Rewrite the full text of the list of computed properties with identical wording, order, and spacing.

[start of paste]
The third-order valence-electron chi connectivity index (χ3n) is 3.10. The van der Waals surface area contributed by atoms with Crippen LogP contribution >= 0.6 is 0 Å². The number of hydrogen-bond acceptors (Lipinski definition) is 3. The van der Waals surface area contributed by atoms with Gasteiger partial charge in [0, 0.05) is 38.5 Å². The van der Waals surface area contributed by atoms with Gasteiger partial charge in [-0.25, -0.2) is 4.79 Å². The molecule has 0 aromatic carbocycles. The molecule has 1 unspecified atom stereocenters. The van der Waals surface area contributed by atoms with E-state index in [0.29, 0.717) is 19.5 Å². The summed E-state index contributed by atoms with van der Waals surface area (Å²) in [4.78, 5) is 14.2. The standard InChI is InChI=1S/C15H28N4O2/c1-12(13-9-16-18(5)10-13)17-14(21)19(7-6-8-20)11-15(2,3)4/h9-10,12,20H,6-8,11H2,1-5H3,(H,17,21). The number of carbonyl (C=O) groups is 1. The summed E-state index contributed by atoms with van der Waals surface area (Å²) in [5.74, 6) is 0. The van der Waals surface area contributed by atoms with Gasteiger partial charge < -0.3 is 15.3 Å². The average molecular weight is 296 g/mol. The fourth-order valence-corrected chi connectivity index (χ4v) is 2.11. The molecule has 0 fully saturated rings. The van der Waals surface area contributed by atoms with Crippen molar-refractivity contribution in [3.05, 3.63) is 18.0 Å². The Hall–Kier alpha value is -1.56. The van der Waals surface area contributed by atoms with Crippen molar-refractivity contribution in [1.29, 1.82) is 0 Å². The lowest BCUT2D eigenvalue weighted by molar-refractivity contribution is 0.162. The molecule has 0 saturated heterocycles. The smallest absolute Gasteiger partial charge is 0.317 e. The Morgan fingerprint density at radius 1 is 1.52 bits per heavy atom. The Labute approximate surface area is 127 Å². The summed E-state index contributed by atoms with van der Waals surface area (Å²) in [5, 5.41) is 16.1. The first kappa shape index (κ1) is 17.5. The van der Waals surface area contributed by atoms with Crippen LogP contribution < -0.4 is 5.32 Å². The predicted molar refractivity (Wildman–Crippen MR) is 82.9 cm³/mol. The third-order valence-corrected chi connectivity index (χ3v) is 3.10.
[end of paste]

The third-order valence-electron chi connectivity index (χ3n) is 3.10. The van der Waals surface area contributed by atoms with Crippen LogP contribution >= 0.6 is 0 Å². The number of hydrogen-bond acceptors (Lipinski definition) is 3. The van der Waals surface area contributed by atoms with Gasteiger partial charge in [0, 0.05) is 38.5 Å². The van der Waals surface area contributed by atoms with Gasteiger partial charge in [-0.25, -0.2) is 4.79 Å². The molecule has 0 aromatic carbocycles. The molecule has 1 unspecified atom stereocenters. The van der Waals surface area contributed by atoms with E-state index in [0.29, 0.717) is 19.5 Å². The summed E-state index contributed by atoms with van der Waals surface area (Å²) in [4.78, 5) is 14.2. The standard InChI is InChI=1S/C15H28N4O2/c1-12(13-9-16-18(5)10-13)17-14(21)19(7-6-8-20)11-15(2,3)4/h9-10,12,20H,6-8,11H2,1-5H3,(H,17,21). The number of carbonyl (C=O) groups is 1. The summed E-state index contributed by atoms with van der Waals surface area (Å²) in [5.74, 6) is 0. The van der Waals surface area contributed by atoms with Gasteiger partial charge < -0.3 is 15.3 Å². The average molecular weight is 296 g/mol. The fourth-order valence-corrected chi connectivity index (χ4v) is 2.11. The molecule has 0 fully saturated rings. The van der Waals surface area contributed by atoms with Crippen molar-refractivity contribution in [3.05, 3.63) is 18.0 Å². The Hall–Kier alpha value is -1.56. The van der Waals surface area contributed by atoms with Crippen molar-refractivity contribution in [1.29, 1.82) is 0 Å². The lowest BCUT2D eigenvalue weighted by molar-refractivity contribution is 0.162. The molecule has 0 saturated heterocycles. The smallest absolute Gasteiger partial charge is 0.317 e. The Morgan fingerprint density at radius 1 is 1.52 bits per heavy atom. The Labute approximate surface area is 127 Å². The summed E-state index contributed by atoms with van der Waals surface area (Å²) in [5, 5.41) is 16.1. The first kappa shape index (κ1) is 17.5. The van der Waals surface area contributed by atoms with Crippen LogP contribution < -0.4 is 5.32 Å². The predicted molar refractivity (Wildman–Crippen MR) is 82.9 cm³/mol. The third-order valence-corrected chi connectivity index (χ3v) is 3.10.